Dr. Laurene Sheilds

Dr. Laurene Sheilds
School of Nursing
Office: HHB 120g


Area of expertise

Community; health promotion; empowerment; community nursing practice; life threatening illness and events; connectedness; people’s experiences of health, illness and healing; narrative inquiry; feminist research; story as a metaphor of healing; spirituality

My current research is focused on the stories of people living with life-threatening and chronic illness with the intention to explore how these liminal experiences affect their understandings of health and living within the context of cancer, end-stage renal disease, or HIV disease.

As principal investigator of a CIHR-funded project (Molzahn, Bruce, Stadjuhar), we are developing knowledge about the changing nature of illness experiences; the intersection between personal narratives and the provision of nursing care (what might patient centred care, for example, mean for people living with life-threatening illness); the inter-sectionality of chronic, life-threatening and palliative illness with relative states of well-being; as well as substantive methodological knowledge in narrative inquiry.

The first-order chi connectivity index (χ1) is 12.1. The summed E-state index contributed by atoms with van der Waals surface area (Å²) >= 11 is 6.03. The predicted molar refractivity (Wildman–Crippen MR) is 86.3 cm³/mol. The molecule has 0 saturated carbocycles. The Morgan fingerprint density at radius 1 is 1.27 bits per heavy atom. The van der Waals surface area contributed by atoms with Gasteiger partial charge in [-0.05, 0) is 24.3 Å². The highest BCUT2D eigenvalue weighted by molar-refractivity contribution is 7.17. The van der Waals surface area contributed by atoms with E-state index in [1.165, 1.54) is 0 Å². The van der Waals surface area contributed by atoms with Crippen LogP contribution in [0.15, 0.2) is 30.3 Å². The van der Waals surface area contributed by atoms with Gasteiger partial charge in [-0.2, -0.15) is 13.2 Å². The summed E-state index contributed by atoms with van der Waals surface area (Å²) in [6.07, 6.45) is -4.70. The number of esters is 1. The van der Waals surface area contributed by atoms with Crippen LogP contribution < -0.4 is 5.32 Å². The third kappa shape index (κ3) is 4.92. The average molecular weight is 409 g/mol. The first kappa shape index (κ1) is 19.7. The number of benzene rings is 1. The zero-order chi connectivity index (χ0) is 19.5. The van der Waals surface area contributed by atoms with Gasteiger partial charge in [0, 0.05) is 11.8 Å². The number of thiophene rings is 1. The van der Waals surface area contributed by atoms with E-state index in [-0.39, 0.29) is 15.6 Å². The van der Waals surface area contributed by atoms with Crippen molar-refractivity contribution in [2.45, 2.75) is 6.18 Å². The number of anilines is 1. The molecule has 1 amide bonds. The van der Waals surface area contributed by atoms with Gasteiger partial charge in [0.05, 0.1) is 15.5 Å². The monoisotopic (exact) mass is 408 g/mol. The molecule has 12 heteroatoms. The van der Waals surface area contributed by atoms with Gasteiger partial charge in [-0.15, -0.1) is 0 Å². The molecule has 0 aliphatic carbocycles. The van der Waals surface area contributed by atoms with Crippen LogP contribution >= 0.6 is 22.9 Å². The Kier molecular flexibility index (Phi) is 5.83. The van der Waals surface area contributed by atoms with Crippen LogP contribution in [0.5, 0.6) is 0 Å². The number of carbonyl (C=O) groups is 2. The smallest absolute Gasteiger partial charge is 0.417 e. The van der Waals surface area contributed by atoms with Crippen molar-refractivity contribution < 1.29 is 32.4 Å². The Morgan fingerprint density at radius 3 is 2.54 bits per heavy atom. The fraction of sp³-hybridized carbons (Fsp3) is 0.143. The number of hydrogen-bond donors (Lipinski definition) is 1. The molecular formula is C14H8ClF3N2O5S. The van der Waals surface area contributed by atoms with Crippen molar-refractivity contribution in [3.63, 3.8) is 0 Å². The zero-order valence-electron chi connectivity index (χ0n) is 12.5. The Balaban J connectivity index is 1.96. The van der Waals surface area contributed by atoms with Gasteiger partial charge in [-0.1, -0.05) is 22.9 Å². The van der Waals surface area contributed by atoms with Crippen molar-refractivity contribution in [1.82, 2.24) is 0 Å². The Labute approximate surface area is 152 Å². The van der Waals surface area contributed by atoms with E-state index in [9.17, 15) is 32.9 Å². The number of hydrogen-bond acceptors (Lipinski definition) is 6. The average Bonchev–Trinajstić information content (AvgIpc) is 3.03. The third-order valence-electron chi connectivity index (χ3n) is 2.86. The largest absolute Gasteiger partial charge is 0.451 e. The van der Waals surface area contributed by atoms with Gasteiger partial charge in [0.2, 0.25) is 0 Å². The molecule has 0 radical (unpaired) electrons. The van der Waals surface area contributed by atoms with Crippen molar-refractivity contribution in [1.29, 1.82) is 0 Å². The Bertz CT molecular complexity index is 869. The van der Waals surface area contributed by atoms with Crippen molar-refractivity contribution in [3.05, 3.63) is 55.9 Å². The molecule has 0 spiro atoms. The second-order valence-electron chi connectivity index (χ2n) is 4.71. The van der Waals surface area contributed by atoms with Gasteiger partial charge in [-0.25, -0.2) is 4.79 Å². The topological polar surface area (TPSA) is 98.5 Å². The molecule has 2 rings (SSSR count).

The findings challenge assumptions that health narratives are complete, unified and enduring and as nurses challenge us to consider nursing practices that will provide meaningful supports and resources to improve health, quality of life and well-being for people living with illness.

My work with graduate students is focused on similar areas of interest, sometimes expanding and integrating my long-standing interests in community/public health. For example, I am currently working with an interdisciplinary student exploring the experiences of women living with HIV/AIDS in Kibera, Kenya.

Another nursing master's student has recently completed a concept analysis of chronic disease self-management. At the heart of each of these projects is a critical analysis of what it means to "come along-side" of people experiencing illness and how to best support people (including those who are dying) to optimize their health and healing.